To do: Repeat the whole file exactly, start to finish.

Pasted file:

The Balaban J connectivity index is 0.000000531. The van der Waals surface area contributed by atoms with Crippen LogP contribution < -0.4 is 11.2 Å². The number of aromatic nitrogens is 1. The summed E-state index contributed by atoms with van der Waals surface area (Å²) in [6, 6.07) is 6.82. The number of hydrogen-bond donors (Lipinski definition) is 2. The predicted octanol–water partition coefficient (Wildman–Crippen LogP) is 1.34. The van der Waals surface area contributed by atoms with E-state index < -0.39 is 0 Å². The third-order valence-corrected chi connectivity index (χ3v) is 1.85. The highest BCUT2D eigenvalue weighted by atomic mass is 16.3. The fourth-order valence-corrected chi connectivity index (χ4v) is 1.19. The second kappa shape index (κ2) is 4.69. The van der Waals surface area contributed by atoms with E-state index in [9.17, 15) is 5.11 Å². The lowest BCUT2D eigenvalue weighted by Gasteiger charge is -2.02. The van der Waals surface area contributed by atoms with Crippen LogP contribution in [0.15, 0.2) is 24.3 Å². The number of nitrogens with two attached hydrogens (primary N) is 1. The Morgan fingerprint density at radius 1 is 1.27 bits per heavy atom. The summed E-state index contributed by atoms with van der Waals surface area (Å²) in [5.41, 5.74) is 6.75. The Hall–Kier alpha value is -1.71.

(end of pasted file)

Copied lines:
The Balaban J connectivity index is 0.000000531. The van der Waals surface area contributed by atoms with Crippen LogP contribution < -0.4 is 11.2 Å². The number of aromatic nitrogens is 1. The summed E-state index contributed by atoms with van der Waals surface area (Å²) in [6, 6.07) is 6.82. The number of hydrogen-bond donors (Lipinski definition) is 2. The predicted octanol–water partition coefficient (Wildman–Crippen LogP) is 1.34. The van der Waals surface area contributed by atoms with E-state index < -0.39 is 0 Å². The third-order valence-corrected chi connectivity index (χ3v) is 1.85. The highest BCUT2D eigenvalue weighted by atomic mass is 16.3. The fourth-order valence-corrected chi connectivity index (χ4v) is 1.19. The second kappa shape index (κ2) is 4.69. The van der Waals surface area contributed by atoms with E-state index in [9.17, 15) is 5.11 Å². The lowest BCUT2D eigenvalue weighted by Gasteiger charge is -2.02. The van der Waals surface area contributed by atoms with Crippen LogP contribution in [0.15, 0.2) is 24.3 Å². The number of nitrogens with two attached hydrogens (primary N) is 1. The Morgan fingerprint density at radius 1 is 1.27 bits per heavy atom. The summed E-state index contributed by atoms with van der Waals surface area (Å²) in [5.41, 5.74) is 6.75. The Hall–Kier alpha value is -1.71.